A warm, freshly baked cookie, crisp on the outside with a chewy bite, is a thing of beauty all year long, but it's at Christmas that cookies really get their chance to shine. Unlike Thanksgiving pies, they're easily made in bulk for a horde (or portioned out for just a few), and most don't require a ton of work to do well—advantages that have helped make them a quintessential holiday gift. And then, of course, there's the fact that, while it's a dicey affair to pick out the right music or jewelry for your distant cousins or new in-laws, almost no one you know is going to turn down a cookie. If they do, well—we trust you'll know what to do with the goodies they reject.
When I was growing up, my family would make dozens and dozens of cookies each December for our friends and neighbors, and we'd get as many back from them. Decorated sugar cookies were the core of our holiday lineup, and they rarely disappointed. But you shouldn't feel limited to traditional offerings. Our collection of 21 recipes includes less conventional (but no less delicious) treats like citrusy almond and blood orange cookies and lard-infused biscochitos, in addition to classic chocolate chip and gingersnap recipes. Make a bunch to swap or give away; just don't forget to reserve a few (or more) for the chef.
The Best Chocolate Chip Cookies
There are umpteen ways to make chocolate chip cookies, but after over 100 tests and more than 1,500 cookies baked, we've devised the ultimate recipe. It relies on browned butter to maximize the cookies' nutty, toasty flavors, and an overnight rest that enhances caramelization during baking. The result is chewy cookies with crisp edges, pockets of gooey melted chocolate, and a rich, toffee-like flavor.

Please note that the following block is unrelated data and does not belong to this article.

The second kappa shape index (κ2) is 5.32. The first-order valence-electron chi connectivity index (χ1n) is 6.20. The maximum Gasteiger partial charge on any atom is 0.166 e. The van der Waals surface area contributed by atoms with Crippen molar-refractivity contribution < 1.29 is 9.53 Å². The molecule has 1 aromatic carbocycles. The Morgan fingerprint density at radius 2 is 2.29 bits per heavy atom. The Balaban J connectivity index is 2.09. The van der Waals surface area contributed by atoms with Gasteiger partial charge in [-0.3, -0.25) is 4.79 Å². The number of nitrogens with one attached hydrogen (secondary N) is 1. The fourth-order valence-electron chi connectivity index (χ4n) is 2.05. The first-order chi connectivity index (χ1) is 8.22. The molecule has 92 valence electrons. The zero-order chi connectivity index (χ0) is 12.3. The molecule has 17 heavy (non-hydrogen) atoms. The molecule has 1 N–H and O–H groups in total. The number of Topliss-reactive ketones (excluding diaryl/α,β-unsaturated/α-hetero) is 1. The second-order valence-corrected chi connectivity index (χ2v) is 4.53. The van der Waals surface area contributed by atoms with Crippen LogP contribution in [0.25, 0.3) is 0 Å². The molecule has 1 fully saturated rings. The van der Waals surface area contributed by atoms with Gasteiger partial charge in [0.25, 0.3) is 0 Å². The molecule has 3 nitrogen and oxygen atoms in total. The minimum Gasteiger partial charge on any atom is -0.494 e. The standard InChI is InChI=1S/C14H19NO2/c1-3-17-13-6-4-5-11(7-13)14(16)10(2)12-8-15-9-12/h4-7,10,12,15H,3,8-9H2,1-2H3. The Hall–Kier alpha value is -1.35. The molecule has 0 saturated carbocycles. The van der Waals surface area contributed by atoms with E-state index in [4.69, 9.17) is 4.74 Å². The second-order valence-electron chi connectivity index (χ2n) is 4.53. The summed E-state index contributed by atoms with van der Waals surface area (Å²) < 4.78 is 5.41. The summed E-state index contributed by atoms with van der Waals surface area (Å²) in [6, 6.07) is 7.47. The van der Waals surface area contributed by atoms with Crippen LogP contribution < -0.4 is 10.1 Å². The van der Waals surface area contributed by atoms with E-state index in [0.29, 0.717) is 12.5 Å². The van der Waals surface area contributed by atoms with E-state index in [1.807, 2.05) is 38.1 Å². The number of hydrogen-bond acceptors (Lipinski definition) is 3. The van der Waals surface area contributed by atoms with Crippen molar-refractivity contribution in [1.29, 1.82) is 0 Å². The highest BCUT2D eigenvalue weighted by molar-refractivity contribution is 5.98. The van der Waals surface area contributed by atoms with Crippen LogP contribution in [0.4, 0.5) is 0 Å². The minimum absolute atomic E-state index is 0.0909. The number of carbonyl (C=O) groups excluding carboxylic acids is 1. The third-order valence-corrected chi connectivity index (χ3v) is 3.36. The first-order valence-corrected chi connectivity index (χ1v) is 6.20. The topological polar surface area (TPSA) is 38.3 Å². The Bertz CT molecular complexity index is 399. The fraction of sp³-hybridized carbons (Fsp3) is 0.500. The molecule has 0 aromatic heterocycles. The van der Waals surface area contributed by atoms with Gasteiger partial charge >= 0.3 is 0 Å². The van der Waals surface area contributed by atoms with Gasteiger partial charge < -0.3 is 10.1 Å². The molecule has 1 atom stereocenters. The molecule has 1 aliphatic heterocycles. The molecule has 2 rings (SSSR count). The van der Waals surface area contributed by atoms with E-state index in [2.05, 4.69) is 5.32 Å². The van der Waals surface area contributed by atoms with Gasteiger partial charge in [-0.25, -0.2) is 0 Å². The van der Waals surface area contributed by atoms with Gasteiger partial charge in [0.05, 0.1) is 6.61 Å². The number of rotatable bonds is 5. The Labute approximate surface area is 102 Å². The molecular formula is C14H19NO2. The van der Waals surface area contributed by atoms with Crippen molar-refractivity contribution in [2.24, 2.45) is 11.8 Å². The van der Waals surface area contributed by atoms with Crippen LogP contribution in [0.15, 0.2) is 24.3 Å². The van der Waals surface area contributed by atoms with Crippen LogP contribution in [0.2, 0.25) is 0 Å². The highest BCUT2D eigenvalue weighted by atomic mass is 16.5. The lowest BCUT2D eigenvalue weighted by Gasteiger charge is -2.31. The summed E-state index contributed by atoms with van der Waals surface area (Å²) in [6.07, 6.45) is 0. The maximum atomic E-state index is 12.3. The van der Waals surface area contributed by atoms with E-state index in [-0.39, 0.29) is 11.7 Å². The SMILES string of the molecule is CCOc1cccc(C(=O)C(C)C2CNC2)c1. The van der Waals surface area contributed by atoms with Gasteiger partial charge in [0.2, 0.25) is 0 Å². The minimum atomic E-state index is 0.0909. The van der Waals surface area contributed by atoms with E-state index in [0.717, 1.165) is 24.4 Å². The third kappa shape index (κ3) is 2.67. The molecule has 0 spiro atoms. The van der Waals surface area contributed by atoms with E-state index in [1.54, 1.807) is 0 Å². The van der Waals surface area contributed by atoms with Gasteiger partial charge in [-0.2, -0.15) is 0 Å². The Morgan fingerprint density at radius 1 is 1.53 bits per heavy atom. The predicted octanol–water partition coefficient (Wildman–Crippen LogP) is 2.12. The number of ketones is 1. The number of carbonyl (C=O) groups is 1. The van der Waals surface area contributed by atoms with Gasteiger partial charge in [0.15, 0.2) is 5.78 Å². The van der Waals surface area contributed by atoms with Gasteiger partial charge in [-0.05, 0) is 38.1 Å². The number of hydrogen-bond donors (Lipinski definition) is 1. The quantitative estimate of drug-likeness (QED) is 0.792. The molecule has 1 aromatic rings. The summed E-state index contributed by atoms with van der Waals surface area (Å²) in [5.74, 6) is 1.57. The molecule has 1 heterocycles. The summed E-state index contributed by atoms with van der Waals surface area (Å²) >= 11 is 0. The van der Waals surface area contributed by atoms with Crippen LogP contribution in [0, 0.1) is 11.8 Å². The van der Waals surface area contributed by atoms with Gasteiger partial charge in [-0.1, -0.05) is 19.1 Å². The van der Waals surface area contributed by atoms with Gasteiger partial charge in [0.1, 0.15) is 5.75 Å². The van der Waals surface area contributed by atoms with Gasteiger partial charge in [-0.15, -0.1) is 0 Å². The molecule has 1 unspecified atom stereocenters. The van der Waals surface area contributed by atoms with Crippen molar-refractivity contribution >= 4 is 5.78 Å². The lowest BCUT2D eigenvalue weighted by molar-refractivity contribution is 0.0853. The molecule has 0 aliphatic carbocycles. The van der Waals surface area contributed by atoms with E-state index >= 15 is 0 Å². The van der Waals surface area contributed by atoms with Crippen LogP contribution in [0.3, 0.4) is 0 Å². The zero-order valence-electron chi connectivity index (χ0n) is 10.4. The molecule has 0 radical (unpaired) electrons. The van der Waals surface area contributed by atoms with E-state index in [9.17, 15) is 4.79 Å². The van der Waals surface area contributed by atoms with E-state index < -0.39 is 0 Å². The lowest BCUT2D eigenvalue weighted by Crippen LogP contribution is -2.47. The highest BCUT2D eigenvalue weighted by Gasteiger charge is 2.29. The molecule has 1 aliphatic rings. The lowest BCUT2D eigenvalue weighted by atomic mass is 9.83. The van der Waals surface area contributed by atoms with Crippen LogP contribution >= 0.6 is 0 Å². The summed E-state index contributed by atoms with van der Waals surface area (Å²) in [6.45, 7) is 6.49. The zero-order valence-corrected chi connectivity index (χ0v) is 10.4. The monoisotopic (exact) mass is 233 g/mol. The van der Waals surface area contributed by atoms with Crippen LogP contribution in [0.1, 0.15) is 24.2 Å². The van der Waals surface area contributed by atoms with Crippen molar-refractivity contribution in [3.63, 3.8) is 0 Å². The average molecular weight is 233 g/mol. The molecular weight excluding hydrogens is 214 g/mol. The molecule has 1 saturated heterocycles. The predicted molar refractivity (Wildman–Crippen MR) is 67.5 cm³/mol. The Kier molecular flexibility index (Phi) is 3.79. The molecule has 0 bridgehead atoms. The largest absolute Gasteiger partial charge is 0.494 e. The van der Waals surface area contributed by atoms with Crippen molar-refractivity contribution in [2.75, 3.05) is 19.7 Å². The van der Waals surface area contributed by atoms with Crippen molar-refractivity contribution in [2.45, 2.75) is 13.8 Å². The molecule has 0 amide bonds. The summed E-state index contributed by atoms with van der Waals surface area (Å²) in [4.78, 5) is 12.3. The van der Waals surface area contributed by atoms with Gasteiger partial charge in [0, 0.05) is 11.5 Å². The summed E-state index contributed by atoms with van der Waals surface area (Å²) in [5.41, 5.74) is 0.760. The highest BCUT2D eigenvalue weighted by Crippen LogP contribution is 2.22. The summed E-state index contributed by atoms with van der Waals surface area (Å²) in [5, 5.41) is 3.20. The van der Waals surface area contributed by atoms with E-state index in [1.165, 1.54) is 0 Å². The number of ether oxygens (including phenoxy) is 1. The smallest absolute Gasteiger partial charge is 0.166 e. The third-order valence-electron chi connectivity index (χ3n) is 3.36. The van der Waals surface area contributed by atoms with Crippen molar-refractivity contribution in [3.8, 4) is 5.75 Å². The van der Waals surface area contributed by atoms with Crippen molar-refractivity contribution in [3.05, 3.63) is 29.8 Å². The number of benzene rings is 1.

Soft and Chewy Sugar Cookies
It's not Christmas without sugar cookies, and a few simple tricks will help make yours perfect. We use a cold egg to make the dough easier to work with, and a healthy dose of salt to bring out their buttery richness and keep the sweetness in check. Decorate them any way you like; we have a special fondness for aromatic vanilla-infused sugar.
The Best Gingersnaps
Molasses and whole-wheat flour mellow out the fiery ginger spice of these snaps as they bake. Avoid the temptation to eat these straight from the oven—it takes a couple of hours at room temperature for the cookies to crisp up.
Easy One-Bowl Oatmeal Cookies
A resting period of 45 to 75 minutes before baking gives the oats in these cookies adequate time to soak up moisture, making the finished product thicker and chewier. In another unconventional touch, we swap out the raisins for dried cherries or cranberries, which add a little tartness to balance the sweet dough.
These sugar- and cinnamon-dusted snickerdoodles are incredibly simple—just a few ingredients all mixed together at once, with no need to cream the butter first or add your eggs one by one. They're also 100% gluten-free when you substitute a gluten-free flour blend for all-purpose flour.
Moist and Chewy Lebkuchen (German Spiced Christmas Cookies)
One of Germany's most iconic cookies is the soft, chewy, cake-like gingerbread called lebkuchen. We make ours extra moist by using molasses and brown sugar instead of white sugar, and more baking powder than baking soda. Their warm spice flavor comes from a combination of cinnamon, ginger, nutmeg, cloves, allspice, and cardamom.
Homemade Magic Middles
Rolling a sugar cookie dough over chilled chocolate truffle filling yields a special kind of magic. The resulting cookies look like normal sugar cookies, with crisp edges and a chewy center. But bite in, and you'll discover their secret: a rich center of melty chocolate fudge, just like in the old Keebler favorites.
Waffled Almond Sandwich Cookies
Lightly sweet almond cookies get perfectly crisp and take on a beautiful shape in a waffle iron. They're good on their own, but even better when sandwiched around fillings like ganache, lemon curd, or dulce de leche.
Chewy Brown Sugar Cookies